Europe will be the largest customer in the global liquefied natural gas market in 2022, with significantly more than rival buyers as the region seeks to replace Russia’s dwindling pipeline gas supply. We are importing quantity.
Over the past few years, the EU has lagged behind Japan and China in importing LNG, but Russia’s weaponization of energy since its invasion of Ukraine has forced the EU to seek alternative fuel supplies.
As Europe needs to import more to fill its storage facilities in 2023, the global LNG market will set to stay tightcould push up prices for gas users around the world.
“As prices rise in Europe, Asia [increase the amount it pays] So we can compete to attract LNG cargoes,” said Olumide Ajayi, Senior LNG Analyst at Refinitiv. “Europe has become a premium market.”
EU countries will import 101 million tonnes of LNG in 2022, 58% more than the previous year, according to Refinitiv data. The block accounted for 24% of his LNG imports globally during the period.
Namit Sharma, global co-leader for oil and gas at consultancy McKinsey, said declining demand in China has pushed European exploration. Beijing’s strict zero-corona policy has led to an economic slowdown and lower energy demand in 2022.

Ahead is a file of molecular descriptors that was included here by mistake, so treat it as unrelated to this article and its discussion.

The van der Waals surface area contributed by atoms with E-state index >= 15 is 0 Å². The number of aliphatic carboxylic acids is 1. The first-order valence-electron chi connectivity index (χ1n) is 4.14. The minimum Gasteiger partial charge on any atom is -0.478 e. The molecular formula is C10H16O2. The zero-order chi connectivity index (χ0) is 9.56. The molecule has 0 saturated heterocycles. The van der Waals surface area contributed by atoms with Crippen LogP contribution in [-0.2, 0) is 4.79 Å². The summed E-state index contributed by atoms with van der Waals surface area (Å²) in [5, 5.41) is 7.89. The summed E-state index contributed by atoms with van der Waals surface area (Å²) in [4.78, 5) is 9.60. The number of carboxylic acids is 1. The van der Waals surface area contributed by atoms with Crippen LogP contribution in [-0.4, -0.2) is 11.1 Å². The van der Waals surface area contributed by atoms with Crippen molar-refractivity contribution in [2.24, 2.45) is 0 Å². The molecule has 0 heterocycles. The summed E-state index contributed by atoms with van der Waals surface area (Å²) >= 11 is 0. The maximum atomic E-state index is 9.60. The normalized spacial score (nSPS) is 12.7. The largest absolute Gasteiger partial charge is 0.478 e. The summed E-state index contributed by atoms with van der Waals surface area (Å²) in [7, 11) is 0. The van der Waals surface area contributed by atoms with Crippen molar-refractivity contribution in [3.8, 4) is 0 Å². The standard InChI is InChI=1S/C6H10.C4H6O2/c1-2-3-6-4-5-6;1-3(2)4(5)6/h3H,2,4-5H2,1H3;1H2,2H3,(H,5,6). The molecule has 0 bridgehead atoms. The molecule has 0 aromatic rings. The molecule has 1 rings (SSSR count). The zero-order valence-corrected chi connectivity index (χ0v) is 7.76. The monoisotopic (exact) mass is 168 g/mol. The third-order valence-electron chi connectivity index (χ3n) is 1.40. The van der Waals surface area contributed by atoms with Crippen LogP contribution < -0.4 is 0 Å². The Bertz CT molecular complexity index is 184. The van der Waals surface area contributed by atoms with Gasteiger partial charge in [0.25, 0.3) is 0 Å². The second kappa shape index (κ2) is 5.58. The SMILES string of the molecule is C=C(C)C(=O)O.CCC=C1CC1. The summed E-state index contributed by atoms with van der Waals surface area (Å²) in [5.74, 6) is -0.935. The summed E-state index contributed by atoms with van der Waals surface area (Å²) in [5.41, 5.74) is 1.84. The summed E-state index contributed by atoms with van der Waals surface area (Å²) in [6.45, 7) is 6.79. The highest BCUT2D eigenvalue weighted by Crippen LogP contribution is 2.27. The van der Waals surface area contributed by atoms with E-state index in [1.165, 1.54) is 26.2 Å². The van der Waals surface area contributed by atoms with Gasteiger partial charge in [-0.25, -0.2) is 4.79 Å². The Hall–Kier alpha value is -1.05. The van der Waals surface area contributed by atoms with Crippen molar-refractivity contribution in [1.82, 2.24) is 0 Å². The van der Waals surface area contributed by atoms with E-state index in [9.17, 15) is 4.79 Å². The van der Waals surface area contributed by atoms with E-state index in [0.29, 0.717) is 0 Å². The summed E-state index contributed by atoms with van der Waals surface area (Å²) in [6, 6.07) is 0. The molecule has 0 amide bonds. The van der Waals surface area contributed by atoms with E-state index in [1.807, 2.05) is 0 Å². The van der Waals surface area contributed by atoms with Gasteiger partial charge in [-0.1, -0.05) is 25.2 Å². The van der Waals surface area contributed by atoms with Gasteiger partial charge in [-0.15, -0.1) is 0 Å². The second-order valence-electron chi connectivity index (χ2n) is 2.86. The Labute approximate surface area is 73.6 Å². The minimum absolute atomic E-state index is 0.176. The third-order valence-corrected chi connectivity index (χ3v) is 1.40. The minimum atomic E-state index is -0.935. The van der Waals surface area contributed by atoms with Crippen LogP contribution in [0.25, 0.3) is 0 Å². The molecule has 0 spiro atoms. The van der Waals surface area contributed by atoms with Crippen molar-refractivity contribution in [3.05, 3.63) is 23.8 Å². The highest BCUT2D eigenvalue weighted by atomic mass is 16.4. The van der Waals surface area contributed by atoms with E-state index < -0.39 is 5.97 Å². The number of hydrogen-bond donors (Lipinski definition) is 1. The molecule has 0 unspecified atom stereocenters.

China’s LNG imports in 2022 totaled 64.5 million tons. In 2021, it was the world’s largest importer with 79 million tonnes. The country also re-exported its surplus LNG to Europe this year to help replenish the block’s gas storage.
Last year’s EU LNG imports were equivalent to 137 billion cubic meters of natural gas, close to about 140 billion cm of pipeline gas received from Russia in 2021. However, analysts warn that Europe will need to import more LNG in 2023. The year begins with little Russian pipeline gas as Moscow cuts supplies.
Meanwhile, China has also withdrawn its zero Covid rule. Analysts expect Beijing to deploy huge amounts of renewable energy and build out its domestic gas supply, leading to a resurgence in LNG demand, although not at the same level as in 2021. .
LNG now accounts for about 35% of Europe’s gas supply, up from 20% last year, according to data from the think tank Bruegel.
The International Energy Agency said in December that in a scenario where Russia’s pipeline gas supply falls to zero and China’s LNG imports recover to 2021 levels, the EU faces a potential gas supply-demand gap of 27 billion cm in 2023. I warned you that you might face it.
The IEA says improved energy efficiency and rapid development of renewable energy will help bridge this gap. These shifts are necessary “to meet the conditions of replenishing gas storage levels to 95% and maintaining the security of gas supply until spring 2024 without overburdening the market or European consumers”. will be